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FRONT PAGE CONTRIBUTOR

The Religion of Politics

What goes on in politics is of the utmost importance to how we live our lives. “You will be made to care,” after all, about numerous things. Marriage equality, reproductive rights, and whatever other keywords exist for pushing an agenda that is rejected by a lot more people than gets reported. I would be a hypocrite if I denounced people focusing for large portions of the day on politics – my own Twitter timeline would betray me.

But, where I think many people go wrong, myself included at times, is that we ignore that there is so much more to life than politics. We get so enamored with our favorite politicians, enraged by our ideological nemeses, dumbfounded by things Vox posts, etc., that we forget some of the more important things. We have families. We have friends that the government has yet to really incentivize us to lose in exchange for subsidies. We have mothers, fathers, brothers, sisters, dogs, cats, gerbils, and so much more to live for.

The reason I bring this up is because of the mob mentality, the almost cult-like way people swarm around someone or something and worship at the altar made of political rhetoric. Dylan Byers has a piece at POLITICO that makes mention of the Sunday talk shows dying a slow, noticeable death (poor, poor David Gregory). There is a quote from Tom Brockaw that jumped out at me more than anything else.

“For political junkies and those who just want to catch up, the Sunday shows still are relevant, but they’re not the signature events they once were,” Tom Brokaw, the NBC News veteran who briefly moderated “Meet the Press” in 2008, said in an interview. “I first appeared on ‘Meet the Press’ during Watergate, and it was a secular mass in Washington; the faithful never missed it.” (Emphasis mine. -JC)

Our politicians eat, sleep, and breathe this stuff every minute of every day. Because of it, many, if not most, of them have lost focus of the world outside of Washington D.C. They see only what happens in the chambers of Congress and the office of the president, losing sight of the people who sent them there in the first place. But it’s extended beyond Washington, hasn’t it? That urge to devote ourselves to one side or another without questioning, to swarm and attack like mindless cultists without questioning who or what we’re attacking for.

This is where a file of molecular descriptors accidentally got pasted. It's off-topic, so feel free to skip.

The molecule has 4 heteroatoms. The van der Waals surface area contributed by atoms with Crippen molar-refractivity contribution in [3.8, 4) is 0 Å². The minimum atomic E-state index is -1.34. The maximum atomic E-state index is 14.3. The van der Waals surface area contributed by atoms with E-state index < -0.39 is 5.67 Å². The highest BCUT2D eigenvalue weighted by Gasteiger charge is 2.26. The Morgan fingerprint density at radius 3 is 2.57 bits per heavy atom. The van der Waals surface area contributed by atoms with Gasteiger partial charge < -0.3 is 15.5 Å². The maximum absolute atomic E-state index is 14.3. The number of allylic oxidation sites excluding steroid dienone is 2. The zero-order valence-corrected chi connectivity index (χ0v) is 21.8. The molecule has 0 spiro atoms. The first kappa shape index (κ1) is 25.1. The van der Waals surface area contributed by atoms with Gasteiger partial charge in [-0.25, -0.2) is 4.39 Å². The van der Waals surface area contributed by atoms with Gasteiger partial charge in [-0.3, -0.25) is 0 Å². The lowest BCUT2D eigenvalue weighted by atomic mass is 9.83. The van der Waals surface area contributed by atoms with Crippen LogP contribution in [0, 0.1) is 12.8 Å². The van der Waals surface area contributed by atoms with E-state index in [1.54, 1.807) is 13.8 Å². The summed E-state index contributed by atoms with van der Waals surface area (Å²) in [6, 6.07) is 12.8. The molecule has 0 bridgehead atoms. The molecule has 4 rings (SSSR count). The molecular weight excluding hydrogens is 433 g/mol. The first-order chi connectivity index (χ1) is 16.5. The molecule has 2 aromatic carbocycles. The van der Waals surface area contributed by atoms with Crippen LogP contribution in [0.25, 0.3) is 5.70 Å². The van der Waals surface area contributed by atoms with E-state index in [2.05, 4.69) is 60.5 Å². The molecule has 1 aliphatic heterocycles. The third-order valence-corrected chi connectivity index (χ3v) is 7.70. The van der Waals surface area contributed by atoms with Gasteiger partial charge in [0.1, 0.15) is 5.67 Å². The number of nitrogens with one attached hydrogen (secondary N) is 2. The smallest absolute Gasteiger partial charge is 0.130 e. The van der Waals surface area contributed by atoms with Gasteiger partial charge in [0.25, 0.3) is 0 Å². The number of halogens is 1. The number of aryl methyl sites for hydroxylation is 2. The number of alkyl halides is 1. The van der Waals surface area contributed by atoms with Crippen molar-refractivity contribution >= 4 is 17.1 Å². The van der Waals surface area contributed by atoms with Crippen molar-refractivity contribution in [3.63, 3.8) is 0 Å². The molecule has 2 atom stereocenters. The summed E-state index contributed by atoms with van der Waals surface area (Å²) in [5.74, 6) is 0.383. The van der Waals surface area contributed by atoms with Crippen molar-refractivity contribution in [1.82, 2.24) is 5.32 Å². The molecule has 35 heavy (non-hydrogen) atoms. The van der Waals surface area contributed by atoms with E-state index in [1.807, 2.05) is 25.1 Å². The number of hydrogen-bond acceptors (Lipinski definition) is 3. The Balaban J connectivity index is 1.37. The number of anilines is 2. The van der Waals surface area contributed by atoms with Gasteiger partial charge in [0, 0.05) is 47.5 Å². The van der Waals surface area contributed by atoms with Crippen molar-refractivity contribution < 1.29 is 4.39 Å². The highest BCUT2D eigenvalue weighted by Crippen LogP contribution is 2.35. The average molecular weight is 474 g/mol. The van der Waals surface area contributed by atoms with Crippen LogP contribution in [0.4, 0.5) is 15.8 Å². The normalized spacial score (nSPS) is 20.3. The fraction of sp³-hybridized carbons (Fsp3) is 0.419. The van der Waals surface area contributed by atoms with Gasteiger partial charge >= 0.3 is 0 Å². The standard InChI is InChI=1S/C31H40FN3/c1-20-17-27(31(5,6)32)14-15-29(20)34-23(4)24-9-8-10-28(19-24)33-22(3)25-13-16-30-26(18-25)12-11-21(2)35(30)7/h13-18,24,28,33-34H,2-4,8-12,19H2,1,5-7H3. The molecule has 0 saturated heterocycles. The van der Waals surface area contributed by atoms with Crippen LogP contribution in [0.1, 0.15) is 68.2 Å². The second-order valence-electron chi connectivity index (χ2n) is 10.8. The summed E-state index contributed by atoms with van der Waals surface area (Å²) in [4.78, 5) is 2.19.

Take the case of Sheryl Attkisson.

We are so quick to run and make an idol of this former CBS reporter because she dares to be critical of the Obama administration, report on Benghazi and other stories largely ignored by the media, and call out what she felt was liberal bias in her former work place. That’s all fine and dandy, but the people jumping in to make a martyr of her after Media Matters began their assault largely ignore that Attkisson was played a part in anti-vaccine reporting, running stories “linking” vaccines to autism, which goes wholely against science (the same science the Left says is settled when it comes to global warming).

People are quick to shout for Ben Carson to run for and become our next president (he won’t run and he wouldn’t win), largely ignoring that he has espoused gun-grabbing ideas in the past. They will shout time and again for Sarah Palin to run, only for their hopes to be dashed only to push back their calls for another four years when (predictably) she decides not to this time. And, they will shout for Ron Paul to run again (because of course they would).

And, I am certainly not saying we are alone in this. Liberals put their faith into the Church of the State, asking their god (Government) to provide them their manna and quail and to punish their enemies. They cry out for their own messiahs and got Barack Obama. They call for Hillary Clinton or Elizabeth Warren to lead them into a new Golden Age. They go to war over their god (though they are the ones to call our wars “crusades”).

As people, we yearn for a leader. It is understandable that we see someone like Ben Carson or Sarah Palin or Elizabeth Warren or Hillary Clinton and devote ourselves to one of them. But, see that there is a bigger picture in the world, and politics is only a part of it. Don’t let it consume your every thought, and for God’s sake, don’t let it become your religion. When you narrow your focus to something like politics and ignore the rest of what’s going on in the world, you and your loved ones will suffer for it.

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